The nonpartisan Urban Institute publishes studies, reports, and books on timely topics worthy of public consideration. The views expressed are those of the authors and should not be attributed to the Urban Institute, its trustees, or its funders.
The text below is an excerpt from the complete document. Read the full report in PDF format.
Boomers will probably want to work longer than earlier cohorts, but their continued work requires that employers hire and retain them. Employers value older workers for their maturity, experience and work ethic, but worry about out of date skills and high costs. Slower overall labor supply growth will increase demand for older workers and occupations with higher shares of older workers will increase modestly as a share of all jobs. Future jobs will require less physical demands and more cognitive and interpersonal skills, trends that favor educated older workers, but job opportunities for less educated older workers may remain limited.
How long baby boomers remain in the labor force will help shape the economic
consequences of an aging population. Population aging poses economic and fiscal challenges as
the ratio of working taxpayers to older benefit recipients decreases. However, the economy could
produce more goods and services if boomers worked longer, boosting living standards for
workers and generating additional tax revenue to fund promised benefits for retirees and other
There are a number of reasons to believe that boomers will want to work longer. Health
improvements and the declining prevalence of physically demanding jobs have made work at
older ages more feasible for many people. Lower Social Security replacement rates and the trend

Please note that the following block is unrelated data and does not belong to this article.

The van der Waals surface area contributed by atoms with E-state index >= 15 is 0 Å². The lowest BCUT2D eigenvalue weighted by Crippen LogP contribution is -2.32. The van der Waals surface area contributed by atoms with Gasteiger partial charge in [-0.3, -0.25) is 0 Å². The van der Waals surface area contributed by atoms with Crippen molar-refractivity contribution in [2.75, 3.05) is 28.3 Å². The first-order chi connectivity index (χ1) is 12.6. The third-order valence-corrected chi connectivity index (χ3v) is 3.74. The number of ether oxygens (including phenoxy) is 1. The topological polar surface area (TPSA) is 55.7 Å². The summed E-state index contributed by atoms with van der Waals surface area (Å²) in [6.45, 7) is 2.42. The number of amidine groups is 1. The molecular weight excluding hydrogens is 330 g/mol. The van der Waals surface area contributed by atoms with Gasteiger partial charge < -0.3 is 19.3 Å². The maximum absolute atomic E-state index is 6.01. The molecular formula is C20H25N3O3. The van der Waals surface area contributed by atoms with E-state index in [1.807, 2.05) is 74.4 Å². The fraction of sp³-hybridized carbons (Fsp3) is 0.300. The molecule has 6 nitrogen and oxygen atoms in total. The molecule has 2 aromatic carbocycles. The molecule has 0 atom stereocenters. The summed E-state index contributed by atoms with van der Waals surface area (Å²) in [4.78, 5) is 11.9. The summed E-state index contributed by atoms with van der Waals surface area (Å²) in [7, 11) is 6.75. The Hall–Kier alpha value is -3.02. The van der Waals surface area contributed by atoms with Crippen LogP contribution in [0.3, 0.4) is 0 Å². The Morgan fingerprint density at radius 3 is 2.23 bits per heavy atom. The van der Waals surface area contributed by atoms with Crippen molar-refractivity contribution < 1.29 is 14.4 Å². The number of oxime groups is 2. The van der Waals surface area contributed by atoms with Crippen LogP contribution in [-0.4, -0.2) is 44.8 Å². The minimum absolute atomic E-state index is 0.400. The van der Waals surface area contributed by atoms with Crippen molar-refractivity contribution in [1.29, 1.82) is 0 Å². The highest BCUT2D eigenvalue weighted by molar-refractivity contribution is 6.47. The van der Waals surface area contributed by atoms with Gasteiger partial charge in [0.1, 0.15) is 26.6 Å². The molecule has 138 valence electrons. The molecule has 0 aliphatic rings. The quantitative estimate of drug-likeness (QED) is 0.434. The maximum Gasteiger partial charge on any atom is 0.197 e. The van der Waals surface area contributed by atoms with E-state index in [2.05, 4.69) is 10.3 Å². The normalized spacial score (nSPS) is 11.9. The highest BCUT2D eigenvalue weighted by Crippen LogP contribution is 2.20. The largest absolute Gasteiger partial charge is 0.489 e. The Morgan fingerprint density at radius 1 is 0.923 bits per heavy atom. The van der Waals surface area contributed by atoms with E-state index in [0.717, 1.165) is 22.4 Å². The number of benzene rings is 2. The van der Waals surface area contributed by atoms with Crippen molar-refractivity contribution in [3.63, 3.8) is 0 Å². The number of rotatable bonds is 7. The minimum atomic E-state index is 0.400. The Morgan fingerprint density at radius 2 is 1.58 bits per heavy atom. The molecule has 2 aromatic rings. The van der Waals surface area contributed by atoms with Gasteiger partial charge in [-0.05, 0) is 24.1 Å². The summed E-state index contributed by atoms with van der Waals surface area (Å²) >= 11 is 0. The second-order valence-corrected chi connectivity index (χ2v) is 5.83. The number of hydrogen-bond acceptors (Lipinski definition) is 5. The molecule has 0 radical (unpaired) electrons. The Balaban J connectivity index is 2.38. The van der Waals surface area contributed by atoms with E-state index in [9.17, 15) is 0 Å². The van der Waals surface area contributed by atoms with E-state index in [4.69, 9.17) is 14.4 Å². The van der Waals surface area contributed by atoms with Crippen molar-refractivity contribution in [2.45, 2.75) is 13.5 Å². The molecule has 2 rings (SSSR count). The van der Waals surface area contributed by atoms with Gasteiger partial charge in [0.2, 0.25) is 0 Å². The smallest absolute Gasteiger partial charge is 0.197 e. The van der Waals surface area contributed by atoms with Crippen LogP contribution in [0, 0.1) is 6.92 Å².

away from traditional pensions and employer-provided retiree health insurance have made early
retirement less affordable and increased the returns from additional years of work. Surveys
suggest that boomers are increasingly concerned about their ability to afford retirement and that
most intend to work in retirement (MetLife Mature Market Institute 2005 and AARP 2003).
Even if boomers are willing to work longer, however, their opportunities will be limited if
employers are unwilling to hire or retain them. Employers often say they value older workers’
experience, maturity, and strong work ethic, but some express concern about their higher salaries
and benefit costs, combined in the view of some with declining abilities or out-of-date skills.
This report examines the current employer demand for older workers and explores how demand
may be changing over time. It begins by displaying the occupations at which older workers are
most likely to be employed today. The report then discusses the personal and social benefits of
increased work by older adults and the reasons why boomers are likely to try to work longer than
earlier generations. Later sections of the report examine whether employers will want older
workers and how changes in the nature of work, demands for different occupations, the
characteristics of older workers, and overall labor force growth will affect the future demand for
older workers. The report concludes with some policy recommendations.
(End of excerpt. The entire report is available in PDF format.)
Usage and reprints: Most publications may be downloaded free of charge from the web site and may be used and copies made for research, academic, policy or other non-commercial purposes. Proper attribution is required. Posting UI research papers on other websites is permitted subject to prior approval from the Urban Institute—contact firstname.lastname@example.org.
If you are unable to access or print the PDF document please contact us or call the Publications Office at (202) 261-5687.
Disclaimer: The nonpartisan Urban Institute publishes studies, reports, and books on timely topics worthy of public consideration. The views expressed are those of the authors and should not be attributed to the Urban Institute, its trustees, or its funders. Copyright of the written materials contained within the Urban Institute website is owned or controlled by the Urban Institute.